Mississippi has established general conditions, which are minimum conditions applicable to all waters, and specific water quality criteria for different water use categories. These categories include: public water supply, shellfish harvesting, recreation, fish and wildlife, and ephemeral (temporary) waters. In the following sections, we will provide basic ways of identifying poor water quality and protecting clean water in your home and community.

Identifying Poor Water Quality at Home

Most Mississippians receive their water from one of two sources—public water works or private water wells. Many public water works use groundwater, in a similar way that private wells work. Private water wells are used often in Mississippi. In fact, 29 percent of people in our state’s most populated areas rely on a private well for their drinking water (Barrett, 2015). A few public water works rely on nearby surface waters, such as the Ross Barnett Reservoir near Jackson, to supply drinking water to their customers.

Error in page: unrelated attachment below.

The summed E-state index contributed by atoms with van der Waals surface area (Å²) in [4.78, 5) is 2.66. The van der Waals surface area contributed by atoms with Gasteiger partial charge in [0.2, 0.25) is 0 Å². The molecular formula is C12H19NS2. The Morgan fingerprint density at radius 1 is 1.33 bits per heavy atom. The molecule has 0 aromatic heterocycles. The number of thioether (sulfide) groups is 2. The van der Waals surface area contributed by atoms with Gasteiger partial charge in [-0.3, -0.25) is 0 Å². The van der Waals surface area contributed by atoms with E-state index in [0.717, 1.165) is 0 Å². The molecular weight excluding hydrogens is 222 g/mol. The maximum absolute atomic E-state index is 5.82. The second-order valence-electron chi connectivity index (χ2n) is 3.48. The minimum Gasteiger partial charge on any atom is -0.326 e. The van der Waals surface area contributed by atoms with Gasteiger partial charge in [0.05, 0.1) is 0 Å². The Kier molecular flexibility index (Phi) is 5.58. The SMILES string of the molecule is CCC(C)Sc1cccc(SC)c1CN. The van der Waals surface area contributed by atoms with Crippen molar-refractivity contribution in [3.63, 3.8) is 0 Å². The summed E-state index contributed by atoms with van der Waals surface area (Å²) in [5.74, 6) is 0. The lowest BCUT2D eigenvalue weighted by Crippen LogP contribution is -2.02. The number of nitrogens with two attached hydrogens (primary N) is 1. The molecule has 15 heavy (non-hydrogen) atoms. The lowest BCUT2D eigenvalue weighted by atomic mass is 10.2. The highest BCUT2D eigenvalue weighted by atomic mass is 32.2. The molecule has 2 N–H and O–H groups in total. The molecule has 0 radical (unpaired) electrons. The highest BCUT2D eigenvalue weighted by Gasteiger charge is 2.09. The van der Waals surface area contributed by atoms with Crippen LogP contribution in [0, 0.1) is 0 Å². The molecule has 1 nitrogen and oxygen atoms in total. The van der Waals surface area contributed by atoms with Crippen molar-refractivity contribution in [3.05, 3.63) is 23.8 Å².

Whether your water comes from a public or private source, there are some basic indicators that your water is safe for consumption (Table 1). You should also note that, if your water comes from a public source, it will be treated and tested following federal and state regulations. Public water systems must notify the public of any violations of water quality standards, so it is not common to have a problem with water delivered from a public supply.

Table 1. Water quality concerns, common signs, causes, and recommended tests.


Common Signs


Recommended Tests


Reddish-brown or yellowish

Dissolved organic matter or iron

Iron and tannin


Frothy or foamy


Detergents or total anionic surfactants